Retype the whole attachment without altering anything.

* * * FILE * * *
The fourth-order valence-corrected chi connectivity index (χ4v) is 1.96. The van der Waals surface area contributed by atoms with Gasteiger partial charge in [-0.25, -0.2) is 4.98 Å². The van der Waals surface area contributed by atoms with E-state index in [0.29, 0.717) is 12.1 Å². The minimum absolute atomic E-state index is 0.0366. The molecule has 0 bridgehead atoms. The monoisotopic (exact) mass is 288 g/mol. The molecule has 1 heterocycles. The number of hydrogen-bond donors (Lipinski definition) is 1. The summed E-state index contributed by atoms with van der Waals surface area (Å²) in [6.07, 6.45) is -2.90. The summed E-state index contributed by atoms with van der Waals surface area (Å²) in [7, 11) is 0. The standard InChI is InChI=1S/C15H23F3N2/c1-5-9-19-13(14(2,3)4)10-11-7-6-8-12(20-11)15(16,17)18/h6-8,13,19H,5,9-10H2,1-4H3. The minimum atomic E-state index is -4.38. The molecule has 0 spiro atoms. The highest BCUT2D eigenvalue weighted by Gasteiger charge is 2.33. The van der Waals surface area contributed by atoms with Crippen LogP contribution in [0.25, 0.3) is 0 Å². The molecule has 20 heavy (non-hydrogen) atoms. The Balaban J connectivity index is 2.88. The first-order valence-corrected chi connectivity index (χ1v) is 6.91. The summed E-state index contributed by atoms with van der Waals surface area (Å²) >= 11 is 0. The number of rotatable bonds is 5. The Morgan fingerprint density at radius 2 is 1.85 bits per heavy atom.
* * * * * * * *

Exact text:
The fourth-order valence-corrected chi connectivity index (χ4v) is 1.96. The van der Waals surface area contributed by atoms with Gasteiger partial charge in [-0.25, -0.2) is 4.98 Å². The van der Waals surface area contributed by atoms with E-state index in [0.29, 0.717) is 12.1 Å². The minimum absolute atomic E-state index is 0.0366. The molecule has 0 bridgehead atoms. The monoisotopic (exact) mass is 288 g/mol. The molecule has 1 heterocycles. The number of hydrogen-bond donors (Lipinski definition) is 1. The summed E-state index contributed by atoms with van der Waals surface area (Å²) in [6.07, 6.45) is -2.90. The summed E-state index contributed by atoms with van der Waals surface area (Å²) in [7, 11) is 0. The standard InChI is InChI=1S/C15H23F3N2/c1-5-9-19-13(14(2,3)4)10-11-7-6-8-12(20-11)15(16,17)18/h6-8,13,19H,5,9-10H2,1-4H3. The minimum atomic E-state index is -4.38. The molecule has 0 spiro atoms. The highest BCUT2D eigenvalue weighted by Gasteiger charge is 2.33. The van der Waals surface area contributed by atoms with Crippen LogP contribution in [0.25, 0.3) is 0 Å². The molecule has 20 heavy (non-hydrogen) atoms. The Balaban J connectivity index is 2.88. The first-order valence-corrected chi connectivity index (χ1v) is 6.91. The summed E-state index contributed by atoms with van der Waals surface area (Å²) >= 11 is 0. The number of rotatable bonds is 5. The Morgan fingerprint density at radius 2 is 1.85 bits per heavy atom.